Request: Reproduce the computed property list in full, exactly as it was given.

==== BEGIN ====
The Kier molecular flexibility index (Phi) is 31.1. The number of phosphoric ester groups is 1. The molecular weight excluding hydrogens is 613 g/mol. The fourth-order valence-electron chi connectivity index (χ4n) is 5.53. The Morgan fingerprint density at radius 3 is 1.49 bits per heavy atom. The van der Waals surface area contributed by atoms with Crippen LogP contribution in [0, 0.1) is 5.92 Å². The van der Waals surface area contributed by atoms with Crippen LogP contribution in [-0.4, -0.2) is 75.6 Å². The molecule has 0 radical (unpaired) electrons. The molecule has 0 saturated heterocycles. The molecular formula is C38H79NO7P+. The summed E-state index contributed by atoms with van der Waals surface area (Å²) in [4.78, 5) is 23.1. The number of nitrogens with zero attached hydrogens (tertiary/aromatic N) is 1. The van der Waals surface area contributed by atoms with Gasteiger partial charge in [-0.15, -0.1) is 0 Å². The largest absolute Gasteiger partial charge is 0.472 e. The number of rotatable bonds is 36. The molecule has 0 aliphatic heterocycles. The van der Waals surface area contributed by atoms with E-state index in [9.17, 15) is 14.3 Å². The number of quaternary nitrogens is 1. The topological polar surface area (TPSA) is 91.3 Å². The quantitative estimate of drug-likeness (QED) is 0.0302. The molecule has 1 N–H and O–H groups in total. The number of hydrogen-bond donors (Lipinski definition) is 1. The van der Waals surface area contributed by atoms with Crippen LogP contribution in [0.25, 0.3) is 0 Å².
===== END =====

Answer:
The Kier molecular flexibility index (Phi) is 31.1. The number of phosphoric ester groups is 1. The molecular weight excluding hydrogens is 613 g/mol. The fourth-order valence-electron chi connectivity index (χ4n) is 5.53. The Morgan fingerprint density at radius 3 is 1.49 bits per heavy atom. The van der Waals surface area contributed by atoms with Crippen LogP contribution in [0, 0.1) is 5.92 Å². The van der Waals surface area contributed by atoms with Crippen LogP contribution in [-0.4, -0.2) is 75.6 Å². The molecule has 0 radical (unpaired) electrons. The molecule has 0 saturated heterocycles. The molecular formula is C38H79NO7P+. The summed E-state index contributed by atoms with van der Waals surface area (Å²) in [4.78, 5) is 23.1. The number of nitrogens with zero attached hydrogens (tertiary/aromatic N) is 1. The van der Waals surface area contributed by atoms with Gasteiger partial charge in [-0.15, -0.1) is 0 Å². The largest absolute Gasteiger partial charge is 0.472 e. The number of rotatable bonds is 36. The molecule has 0 aliphatic heterocycles. The van der Waals surface area contributed by atoms with E-state index in [9.17, 15) is 14.3 Å². The number of quaternary nitrogens is 1. The topological polar surface area (TPSA) is 91.3 Å². The quantitative estimate of drug-likeness (QED) is 0.0302. The molecule has 1 N–H and O–H groups in total. The number of hydrogen-bond donors (Lipinski definition) is 1. The van der Waals surface area contributed by atoms with Crippen LogP contribution in [0.25, 0.3) is 0 Å².